Unrecognizable

When Jesus emerged from the tomb, no one recognized him. Mary mistook him for the gardener. The disciples drew back in fear thinking he was a ghost. The believers fleeing Jerusalem spent a long, dusty day with Jesus walking toward Emmaus but it never occurred to them that they were speaking with their Savior.

            Resurrection will do that. New beginnings can be like that. Sometimes that fresh start is so new, so different that there is little resemblance to what was.

            Jesus made several resurrection appearances – outside the tomb, on the road, in the disciples’ locked room, by the lake. He spoke to believers and people who knew him best. And yet every single time people wondered, “Is this the Lord?” Understandable, you may say, because they all witnessed his gruesome death on the Cross. And yet it was more than simply questioning the facts. They were not prepared for this turn of events. This new reality – a living, breathing, resurrected Christ – would challenge their assumptions and overturn their expectations. This post-Easter Jesus was inviting them on a new path of discovery and revelation.

            It makes me wonder about our post-pandemic experience. What will be new and different? What old patterns have been upset? What will we need to leave behind? What has been taken away and what have we gained?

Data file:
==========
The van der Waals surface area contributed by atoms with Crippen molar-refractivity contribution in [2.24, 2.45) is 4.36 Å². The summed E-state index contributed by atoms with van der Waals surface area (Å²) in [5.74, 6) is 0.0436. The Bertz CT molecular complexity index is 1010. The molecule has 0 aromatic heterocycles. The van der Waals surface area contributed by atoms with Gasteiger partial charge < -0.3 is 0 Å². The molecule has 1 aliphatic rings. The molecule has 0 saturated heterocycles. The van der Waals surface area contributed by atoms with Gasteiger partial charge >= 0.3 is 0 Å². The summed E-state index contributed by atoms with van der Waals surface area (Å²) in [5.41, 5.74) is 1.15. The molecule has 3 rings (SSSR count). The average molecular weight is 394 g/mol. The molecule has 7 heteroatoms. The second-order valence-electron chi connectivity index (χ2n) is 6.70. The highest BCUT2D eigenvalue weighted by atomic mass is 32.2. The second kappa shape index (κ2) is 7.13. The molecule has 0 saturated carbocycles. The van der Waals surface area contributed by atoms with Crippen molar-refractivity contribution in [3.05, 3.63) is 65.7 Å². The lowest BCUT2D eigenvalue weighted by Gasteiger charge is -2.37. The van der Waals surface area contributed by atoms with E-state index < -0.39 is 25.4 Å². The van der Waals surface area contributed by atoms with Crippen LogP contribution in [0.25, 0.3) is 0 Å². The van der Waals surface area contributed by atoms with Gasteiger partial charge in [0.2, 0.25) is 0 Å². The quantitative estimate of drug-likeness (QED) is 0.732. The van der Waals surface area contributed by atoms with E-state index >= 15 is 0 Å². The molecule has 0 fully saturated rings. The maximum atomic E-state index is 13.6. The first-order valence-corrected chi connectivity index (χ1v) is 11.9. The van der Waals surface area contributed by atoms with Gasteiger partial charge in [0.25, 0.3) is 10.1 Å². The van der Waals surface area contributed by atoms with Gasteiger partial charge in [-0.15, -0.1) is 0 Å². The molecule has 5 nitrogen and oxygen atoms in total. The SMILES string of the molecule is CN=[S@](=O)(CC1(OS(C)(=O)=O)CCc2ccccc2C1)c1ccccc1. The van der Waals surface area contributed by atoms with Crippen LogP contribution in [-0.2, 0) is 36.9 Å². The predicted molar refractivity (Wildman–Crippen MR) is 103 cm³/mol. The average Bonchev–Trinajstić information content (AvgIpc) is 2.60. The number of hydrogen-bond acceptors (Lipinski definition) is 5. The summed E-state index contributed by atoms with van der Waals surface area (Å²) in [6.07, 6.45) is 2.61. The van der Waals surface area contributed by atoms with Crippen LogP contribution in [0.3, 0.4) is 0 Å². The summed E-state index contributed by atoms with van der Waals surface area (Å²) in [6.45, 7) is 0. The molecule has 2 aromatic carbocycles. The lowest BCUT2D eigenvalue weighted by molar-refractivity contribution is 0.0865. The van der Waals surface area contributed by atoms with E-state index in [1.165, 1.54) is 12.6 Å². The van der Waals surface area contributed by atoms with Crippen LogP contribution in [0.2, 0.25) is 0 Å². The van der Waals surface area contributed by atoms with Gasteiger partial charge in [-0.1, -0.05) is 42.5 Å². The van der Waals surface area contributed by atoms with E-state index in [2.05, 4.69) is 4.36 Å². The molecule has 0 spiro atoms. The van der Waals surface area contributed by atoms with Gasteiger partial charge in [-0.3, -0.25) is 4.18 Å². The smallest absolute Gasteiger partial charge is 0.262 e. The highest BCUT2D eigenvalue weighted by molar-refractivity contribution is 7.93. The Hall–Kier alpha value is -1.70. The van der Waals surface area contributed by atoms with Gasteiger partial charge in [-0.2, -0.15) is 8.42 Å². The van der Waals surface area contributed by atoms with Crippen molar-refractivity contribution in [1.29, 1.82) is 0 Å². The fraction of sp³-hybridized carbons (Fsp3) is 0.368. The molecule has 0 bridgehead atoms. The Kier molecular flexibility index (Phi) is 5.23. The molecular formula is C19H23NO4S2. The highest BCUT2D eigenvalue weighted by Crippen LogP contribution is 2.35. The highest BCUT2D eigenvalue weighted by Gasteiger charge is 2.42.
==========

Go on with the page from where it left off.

Just like the disciples, our lives have been disrupted by a life-changing event. Just like the disciples, we were sad, we were scared, we were uncertain. And just like the disciples, we did not always behave in honorable or rational ways. A crisis rarely brings out the best in everyone.

As we emerge from the pandemic we recognize that our lives are different. We are different.

While that is not necessarily a bad thing, it does demand that we open our eyes and spirits so we don’t miss what is new. We don’t want to overlook those resurrection appearances and the invitations to new life and hope.

Our pre-pandemic lives and our “business as usual” lifestyles are in the past. Now might be a good time to wonder and ask questions.

What new things is God doing?

What new direction might God be leading us?

How will we be surprised by where God is appearing?

Will we recognize God?

  God was not on “hold” while we endured the pandemic. Instead, the God of resurrection journeyed with us to make all things new – including us.

Our new circumstances and new attitudes and new experiences may be initially unrecognizable.  But we can be certain – God is in that place.